Book Talk Tuesday


Summer is in full swing.  Which means spending some afternoons reading at the neighborhood pool, dinner on the patio, farmer’s market, mosquito bites and annoyance that a couple of tomato plants still have no blossoms. This summer there has been less reading because of the Denver Writing Project.  I am in the trenches right now and loving it, so expect a non book related post in a couple of weeks about my time as a Fellow.

My reading so far this summer has been some major misses (The Tragedy of Arthur), but mostly incredible hits.  One of the latter is my first read aloud of the new school year.  I initially entered the blog world of kid lit to find titles for new books to share with my students.  In six weeks I am excited that I get to share Noah Barleywater Runs Away by John Boyne with a new group of third graders.

Noah is an eight year old that runs away from home.  It is not an abusive home just a sad home.  He ends up in a very odd small village.  There is a magical tree, a talking donkey and dachshund, and an old man that shares his incredible life’s tale with the young Noah.  As the old man tells Noah his story, young Noah starts to realize that running away might not be the best thing to do.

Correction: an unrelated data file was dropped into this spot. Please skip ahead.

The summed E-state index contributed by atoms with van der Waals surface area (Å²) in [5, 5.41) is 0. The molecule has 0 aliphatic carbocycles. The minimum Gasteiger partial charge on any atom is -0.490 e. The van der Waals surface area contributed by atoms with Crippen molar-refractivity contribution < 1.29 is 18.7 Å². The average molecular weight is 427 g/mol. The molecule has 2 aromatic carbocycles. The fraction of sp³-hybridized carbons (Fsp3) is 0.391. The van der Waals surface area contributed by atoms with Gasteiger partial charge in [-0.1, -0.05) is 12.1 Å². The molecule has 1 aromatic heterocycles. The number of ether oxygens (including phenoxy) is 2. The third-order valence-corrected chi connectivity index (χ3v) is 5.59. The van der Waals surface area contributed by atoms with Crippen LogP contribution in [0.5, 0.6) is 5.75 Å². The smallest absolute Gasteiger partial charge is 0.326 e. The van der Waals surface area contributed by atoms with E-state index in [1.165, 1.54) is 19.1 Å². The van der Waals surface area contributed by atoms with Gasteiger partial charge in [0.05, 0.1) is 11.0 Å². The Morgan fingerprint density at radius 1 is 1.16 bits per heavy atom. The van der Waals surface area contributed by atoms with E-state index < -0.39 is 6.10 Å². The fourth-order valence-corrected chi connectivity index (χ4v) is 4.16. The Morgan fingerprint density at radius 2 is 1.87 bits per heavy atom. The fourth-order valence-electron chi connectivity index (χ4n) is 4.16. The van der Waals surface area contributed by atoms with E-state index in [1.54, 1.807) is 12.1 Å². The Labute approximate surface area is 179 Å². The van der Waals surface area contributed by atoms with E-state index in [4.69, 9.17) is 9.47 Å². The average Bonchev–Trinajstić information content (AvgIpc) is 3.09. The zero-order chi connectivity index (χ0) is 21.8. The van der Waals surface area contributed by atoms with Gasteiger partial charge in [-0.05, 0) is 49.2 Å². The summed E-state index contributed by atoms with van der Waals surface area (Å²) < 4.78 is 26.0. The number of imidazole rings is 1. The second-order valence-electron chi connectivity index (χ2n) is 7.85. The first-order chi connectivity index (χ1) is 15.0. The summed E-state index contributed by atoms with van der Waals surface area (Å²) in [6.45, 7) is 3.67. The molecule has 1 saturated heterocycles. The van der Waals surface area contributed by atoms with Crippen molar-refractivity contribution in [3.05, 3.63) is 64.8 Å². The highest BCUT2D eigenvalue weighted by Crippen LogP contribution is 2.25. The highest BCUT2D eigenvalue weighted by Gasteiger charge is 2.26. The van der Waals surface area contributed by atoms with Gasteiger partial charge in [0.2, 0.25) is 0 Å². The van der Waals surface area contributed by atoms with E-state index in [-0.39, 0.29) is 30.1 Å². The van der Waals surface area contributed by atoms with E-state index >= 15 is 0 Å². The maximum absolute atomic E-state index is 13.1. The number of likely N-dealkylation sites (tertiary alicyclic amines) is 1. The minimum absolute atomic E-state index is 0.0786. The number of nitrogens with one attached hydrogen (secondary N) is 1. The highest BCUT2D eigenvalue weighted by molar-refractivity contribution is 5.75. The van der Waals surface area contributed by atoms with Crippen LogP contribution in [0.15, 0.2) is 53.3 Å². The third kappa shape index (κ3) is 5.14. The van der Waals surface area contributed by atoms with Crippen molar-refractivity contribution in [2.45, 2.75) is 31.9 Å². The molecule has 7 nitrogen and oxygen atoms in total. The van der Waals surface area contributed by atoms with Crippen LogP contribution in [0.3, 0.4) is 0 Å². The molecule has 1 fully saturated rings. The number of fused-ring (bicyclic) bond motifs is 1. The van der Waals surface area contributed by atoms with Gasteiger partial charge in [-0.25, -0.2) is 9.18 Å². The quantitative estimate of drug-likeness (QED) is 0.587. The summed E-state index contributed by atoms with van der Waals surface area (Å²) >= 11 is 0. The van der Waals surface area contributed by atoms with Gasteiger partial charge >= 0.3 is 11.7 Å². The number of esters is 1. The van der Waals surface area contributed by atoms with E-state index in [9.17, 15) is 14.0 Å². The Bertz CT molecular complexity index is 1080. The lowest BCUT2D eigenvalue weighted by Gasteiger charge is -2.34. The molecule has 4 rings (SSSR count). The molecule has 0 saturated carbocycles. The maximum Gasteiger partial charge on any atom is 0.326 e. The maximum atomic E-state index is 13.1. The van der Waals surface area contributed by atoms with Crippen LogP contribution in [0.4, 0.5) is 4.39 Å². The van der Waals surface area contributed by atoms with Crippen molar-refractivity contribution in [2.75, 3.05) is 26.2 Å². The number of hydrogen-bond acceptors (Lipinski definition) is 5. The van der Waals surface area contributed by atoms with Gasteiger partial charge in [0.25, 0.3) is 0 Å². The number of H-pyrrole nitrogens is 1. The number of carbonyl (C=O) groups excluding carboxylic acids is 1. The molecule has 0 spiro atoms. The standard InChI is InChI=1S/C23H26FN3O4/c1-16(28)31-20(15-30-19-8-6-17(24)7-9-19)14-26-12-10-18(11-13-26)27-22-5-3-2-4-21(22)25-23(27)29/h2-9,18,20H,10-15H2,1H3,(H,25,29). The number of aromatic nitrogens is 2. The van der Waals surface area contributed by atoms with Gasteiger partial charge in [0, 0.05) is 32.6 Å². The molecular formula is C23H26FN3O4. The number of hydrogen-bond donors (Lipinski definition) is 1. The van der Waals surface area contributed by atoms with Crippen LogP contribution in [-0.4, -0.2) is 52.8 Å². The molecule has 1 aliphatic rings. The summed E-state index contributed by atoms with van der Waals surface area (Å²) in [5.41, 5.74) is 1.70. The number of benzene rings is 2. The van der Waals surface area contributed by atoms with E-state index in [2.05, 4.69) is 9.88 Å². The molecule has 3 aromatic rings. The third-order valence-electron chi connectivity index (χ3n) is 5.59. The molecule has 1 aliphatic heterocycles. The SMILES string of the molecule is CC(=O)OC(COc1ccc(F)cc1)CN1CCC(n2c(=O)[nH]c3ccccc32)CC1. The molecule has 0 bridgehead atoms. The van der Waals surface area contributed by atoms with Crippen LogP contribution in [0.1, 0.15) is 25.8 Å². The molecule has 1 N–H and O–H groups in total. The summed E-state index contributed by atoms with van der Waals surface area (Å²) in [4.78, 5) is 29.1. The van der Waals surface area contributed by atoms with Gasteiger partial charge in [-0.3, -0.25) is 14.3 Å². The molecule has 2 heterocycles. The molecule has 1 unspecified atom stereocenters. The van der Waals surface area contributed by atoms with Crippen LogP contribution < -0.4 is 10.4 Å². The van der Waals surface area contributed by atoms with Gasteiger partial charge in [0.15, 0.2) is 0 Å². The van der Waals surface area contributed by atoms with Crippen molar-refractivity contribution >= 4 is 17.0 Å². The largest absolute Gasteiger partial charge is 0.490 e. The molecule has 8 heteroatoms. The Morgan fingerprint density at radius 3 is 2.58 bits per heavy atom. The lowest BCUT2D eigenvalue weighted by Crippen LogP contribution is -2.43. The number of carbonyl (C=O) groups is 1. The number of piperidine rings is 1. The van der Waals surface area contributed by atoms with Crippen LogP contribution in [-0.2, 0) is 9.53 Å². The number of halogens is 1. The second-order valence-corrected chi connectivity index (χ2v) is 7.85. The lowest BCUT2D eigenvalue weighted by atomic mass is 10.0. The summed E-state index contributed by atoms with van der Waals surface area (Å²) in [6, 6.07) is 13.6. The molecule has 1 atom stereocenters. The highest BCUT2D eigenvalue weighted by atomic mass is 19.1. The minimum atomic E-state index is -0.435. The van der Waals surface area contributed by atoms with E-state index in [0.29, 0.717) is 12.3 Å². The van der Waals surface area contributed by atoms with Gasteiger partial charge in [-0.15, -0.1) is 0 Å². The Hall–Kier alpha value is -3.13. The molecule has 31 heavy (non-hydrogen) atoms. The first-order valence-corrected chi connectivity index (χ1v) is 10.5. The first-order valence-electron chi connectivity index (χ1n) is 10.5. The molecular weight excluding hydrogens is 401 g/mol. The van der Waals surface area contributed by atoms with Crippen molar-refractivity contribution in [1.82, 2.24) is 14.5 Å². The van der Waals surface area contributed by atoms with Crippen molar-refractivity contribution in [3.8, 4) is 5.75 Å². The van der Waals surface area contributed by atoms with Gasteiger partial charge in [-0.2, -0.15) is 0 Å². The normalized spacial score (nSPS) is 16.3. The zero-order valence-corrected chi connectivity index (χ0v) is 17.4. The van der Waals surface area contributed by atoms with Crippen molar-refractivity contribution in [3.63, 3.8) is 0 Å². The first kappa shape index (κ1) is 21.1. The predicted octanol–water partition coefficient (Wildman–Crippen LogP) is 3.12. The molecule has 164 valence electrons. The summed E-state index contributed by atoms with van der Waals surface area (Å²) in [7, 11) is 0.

The story takes place in England.  There are humorous references to the Irish and Scots.  Mr. Boyne points out that the Scots are the second smartest people in the world right after the Irish.  Kids in Southie will get this, but it is truly in the story for the adult reader.  At times the setting seems to take place in the “olden days” but then there is a reference to a mobile phone.  This will make for interesting conversations about the setting in stories. 

When I get to the end of some books I am sad that I don’t get to spend more time with my new friends, there are endings when I say “you’ve got to be kidding that’s it?” and in the words of Goldilocks there are ending that are just right.  This book is that.  Don’t worry there is no spoiler, but I enjoyed the ending.  It left me with the feeling that I knew the whole story.  Luckily, though I get to spend more time with Noah, the Old Man, Donkey and Dachshund.

(Thank you Random House for the copy of the book, but I also purchased one at The Bookies.  That one is being passed around by former students.)


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